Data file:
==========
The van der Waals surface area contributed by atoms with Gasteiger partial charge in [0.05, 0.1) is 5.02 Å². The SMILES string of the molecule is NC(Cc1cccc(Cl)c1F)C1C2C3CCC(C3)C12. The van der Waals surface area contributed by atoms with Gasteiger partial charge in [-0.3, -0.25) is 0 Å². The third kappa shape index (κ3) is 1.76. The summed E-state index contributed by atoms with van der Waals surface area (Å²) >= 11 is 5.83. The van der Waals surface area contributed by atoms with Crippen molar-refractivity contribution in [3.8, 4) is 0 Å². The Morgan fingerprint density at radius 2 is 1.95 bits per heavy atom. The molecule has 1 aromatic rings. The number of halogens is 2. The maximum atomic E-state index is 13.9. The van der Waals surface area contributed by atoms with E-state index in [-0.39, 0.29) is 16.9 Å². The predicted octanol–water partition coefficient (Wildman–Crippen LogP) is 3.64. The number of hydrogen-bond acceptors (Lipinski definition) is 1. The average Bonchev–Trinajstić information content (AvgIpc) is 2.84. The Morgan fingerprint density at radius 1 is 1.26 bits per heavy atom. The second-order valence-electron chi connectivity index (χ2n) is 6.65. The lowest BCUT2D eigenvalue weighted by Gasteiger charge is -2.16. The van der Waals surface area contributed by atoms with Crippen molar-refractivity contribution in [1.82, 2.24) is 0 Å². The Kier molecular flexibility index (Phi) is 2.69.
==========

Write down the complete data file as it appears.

The van der Waals surface area contributed by atoms with Gasteiger partial charge in [0.05, 0.1) is 5.02 Å². The SMILES string of the molecule is NC(Cc1cccc(Cl)c1F)C1C2C3CCC(C3)C12. The van der Waals surface area contributed by atoms with Gasteiger partial charge in [-0.3, -0.25) is 0 Å². The third kappa shape index (κ3) is 1.76. The summed E-state index contributed by atoms with van der Waals surface area (Å²) >= 11 is 5.83. The van der Waals surface area contributed by atoms with Crippen molar-refractivity contribution in [3.8, 4) is 0 Å². The Morgan fingerprint density at radius 2 is 1.95 bits per heavy atom. The molecule has 1 aromatic rings. The number of halogens is 2. The maximum atomic E-state index is 13.9. The van der Waals surface area contributed by atoms with E-state index in [-0.39, 0.29) is 16.9 Å². The predicted octanol–water partition coefficient (Wildman–Crippen LogP) is 3.64. The number of hydrogen-bond acceptors (Lipinski definition) is 1. The average Bonchev–Trinajstić information content (AvgIpc) is 2.84. The Morgan fingerprint density at radius 1 is 1.26 bits per heavy atom. The second-order valence-electron chi connectivity index (χ2n) is 6.65. The lowest BCUT2D eigenvalue weighted by Gasteiger charge is -2.16. The van der Waals surface area contributed by atoms with Crippen molar-refractivity contribution in [1.82, 2.24) is 0 Å². The Kier molecular flexibility index (Phi) is 2.69.